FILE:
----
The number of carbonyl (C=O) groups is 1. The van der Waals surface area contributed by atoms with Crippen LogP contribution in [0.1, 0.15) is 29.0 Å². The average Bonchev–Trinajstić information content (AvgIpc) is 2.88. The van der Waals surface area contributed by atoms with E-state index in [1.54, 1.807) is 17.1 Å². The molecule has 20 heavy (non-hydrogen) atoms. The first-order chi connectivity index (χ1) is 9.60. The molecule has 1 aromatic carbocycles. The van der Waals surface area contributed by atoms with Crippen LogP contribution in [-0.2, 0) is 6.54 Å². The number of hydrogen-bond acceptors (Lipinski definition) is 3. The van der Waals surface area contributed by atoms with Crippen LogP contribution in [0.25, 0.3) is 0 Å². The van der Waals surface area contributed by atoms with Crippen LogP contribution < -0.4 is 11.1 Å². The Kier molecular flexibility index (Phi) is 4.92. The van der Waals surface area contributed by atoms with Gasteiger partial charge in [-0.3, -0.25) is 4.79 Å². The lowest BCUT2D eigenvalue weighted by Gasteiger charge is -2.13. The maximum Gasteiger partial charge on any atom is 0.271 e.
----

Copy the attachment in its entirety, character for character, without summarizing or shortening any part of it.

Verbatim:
The number of carbonyl (C=O) groups is 1. The van der Waals surface area contributed by atoms with Crippen LogP contribution in [0.1, 0.15) is 29.0 Å². The average Bonchev–Trinajstić information content (AvgIpc) is 2.88. The van der Waals surface area contributed by atoms with E-state index in [1.54, 1.807) is 17.1 Å². The molecule has 20 heavy (non-hydrogen) atoms. The first-order chi connectivity index (χ1) is 9.60. The molecule has 1 aromatic carbocycles. The van der Waals surface area contributed by atoms with Crippen LogP contribution in [-0.2, 0) is 6.54 Å². The number of hydrogen-bond acceptors (Lipinski definition) is 3. The van der Waals surface area contributed by atoms with Crippen LogP contribution in [0.25, 0.3) is 0 Å². The van der Waals surface area contributed by atoms with Crippen LogP contribution < -0.4 is 11.1 Å². The Kier molecular flexibility index (Phi) is 4.92. The van der Waals surface area contributed by atoms with Gasteiger partial charge in [-0.3, -0.25) is 4.79 Å². The lowest BCUT2D eigenvalue weighted by Gasteiger charge is -2.13. The maximum Gasteiger partial charge on any atom is 0.271 e.